Other bills on minimum wage increase either received unfavorable reports or were not voted out of committee.


Housing and community development
HB 451 Neighborhood Business Development Program – Financial Assistance for Food Deserts The Neighborhood Business Development Program was established in DHCD to stimulate investment in Maryland’s older communities by developing, redeveloping, or expanding small businesses, investing in and revitalizing small businesses, and helping local governments develop and expand small businesses. It provides below-market interest rate loans to small businesses, nonprofit organizations, or microenterprises locating or expanding in locally designated neighborhood revitalization areas. HB 451 expands the purposes of NBDP to include helping to create small businesses and other food-related enterprises that provide healthy foods to residents in food deserts. “Food deserts” generally are communities that do not have easy access to healthy foods, and are defined in the bill as that part of a priority funding area designated by the Secretary under the bill on the recommendation of the Interagency Food Desert Advisory Committee. Passed


HB 452 Housing and Community Development – Multifamily Rental Housing Program Efficiency Act
According to the Department of Housing and Community Development, several multifamily programs within DHCD have evolved to share similar goals and to address overlapping constituencies. Those programs are the Elderly Rental Housing Program, the Multifamily Rehabilitation Program, the Nonprofit Rehabilitation Program, and the Rental Housing Production Program. This bill consolidates the four programs under a new Rental Housing Program in DHCD. The bill also alters standards for multifamily loans and notice and permission standards for DHCD’s consultation with local jurisdictions on community development projects to make them consistent with the federal law income housing taxcredit process. The measure requires CDA to provide written notice and a reasonable opportunity to comment to the chief executive officer or equivalent officer and the head or president of the legislative body of the political subdivision in which a proposed community development project or a public purpose project is located, altering the prior requirement that CDA must get approval of the land use for a community development project by resolution of the appropriate governing body. Passed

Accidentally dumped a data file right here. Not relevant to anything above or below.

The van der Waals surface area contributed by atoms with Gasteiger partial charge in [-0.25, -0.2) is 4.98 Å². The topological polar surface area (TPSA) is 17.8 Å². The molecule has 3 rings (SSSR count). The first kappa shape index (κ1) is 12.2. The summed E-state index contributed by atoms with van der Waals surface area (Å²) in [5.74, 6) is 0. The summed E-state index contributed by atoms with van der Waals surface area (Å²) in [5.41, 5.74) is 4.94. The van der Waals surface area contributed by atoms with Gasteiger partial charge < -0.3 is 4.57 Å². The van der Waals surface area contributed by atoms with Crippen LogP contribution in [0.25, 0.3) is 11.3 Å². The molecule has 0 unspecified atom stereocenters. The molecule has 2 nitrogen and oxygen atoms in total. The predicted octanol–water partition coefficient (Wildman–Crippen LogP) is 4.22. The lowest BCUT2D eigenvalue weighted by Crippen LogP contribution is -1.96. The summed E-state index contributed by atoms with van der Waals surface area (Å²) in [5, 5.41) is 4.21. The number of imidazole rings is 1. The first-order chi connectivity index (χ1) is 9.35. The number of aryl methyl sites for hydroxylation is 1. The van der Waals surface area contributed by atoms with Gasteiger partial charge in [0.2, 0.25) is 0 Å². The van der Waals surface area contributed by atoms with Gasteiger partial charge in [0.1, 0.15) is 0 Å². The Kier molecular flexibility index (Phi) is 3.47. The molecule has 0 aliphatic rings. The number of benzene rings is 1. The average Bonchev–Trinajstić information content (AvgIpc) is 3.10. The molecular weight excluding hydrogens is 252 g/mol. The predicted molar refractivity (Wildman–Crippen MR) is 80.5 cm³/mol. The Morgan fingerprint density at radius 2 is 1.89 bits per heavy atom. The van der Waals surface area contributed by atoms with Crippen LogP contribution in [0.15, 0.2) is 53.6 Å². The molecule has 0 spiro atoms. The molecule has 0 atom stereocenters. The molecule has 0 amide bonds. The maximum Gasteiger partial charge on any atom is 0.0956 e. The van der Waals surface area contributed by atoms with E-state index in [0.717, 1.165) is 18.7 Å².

HB 366 HOME Act of 2014 State law prohibits housing discrimination because of race, sex, color, religion, national origin, marital status, familial status, sexual orientation, or disability. HB 366 would have added discrimination based on a person’s source of income to this list under specified circumstances. This bill defined “source of income” as any lawful source of money paid directly or indirectly to or on behalf of a renter or buyer of housing, including income from (1) any lawful profession, occupation, or job; (2) any government or private assistance, grant, loan, or rental assistance program, including low-income housing assistance certificates and vouchers; (3) any gift, inheritance, pension, annuity, alimony, child support, or other consideration or benefit; or (4) the sale or pledge of property or an interest in property. Failed, withdrawn


RSC reported on several bills on landlord-tenant relations; none made it out of committee.


Earned sick leave
HB 527/SB 753 Labor and Employment – Maryland Earned Sick and Safe Leave Act While not voted on this year, the bills had 66 co-sponsors in the House and 19 in the Senate. The Working Matters coalition says that the bill will be introduced again next year. Not voted out of committee


Gender equality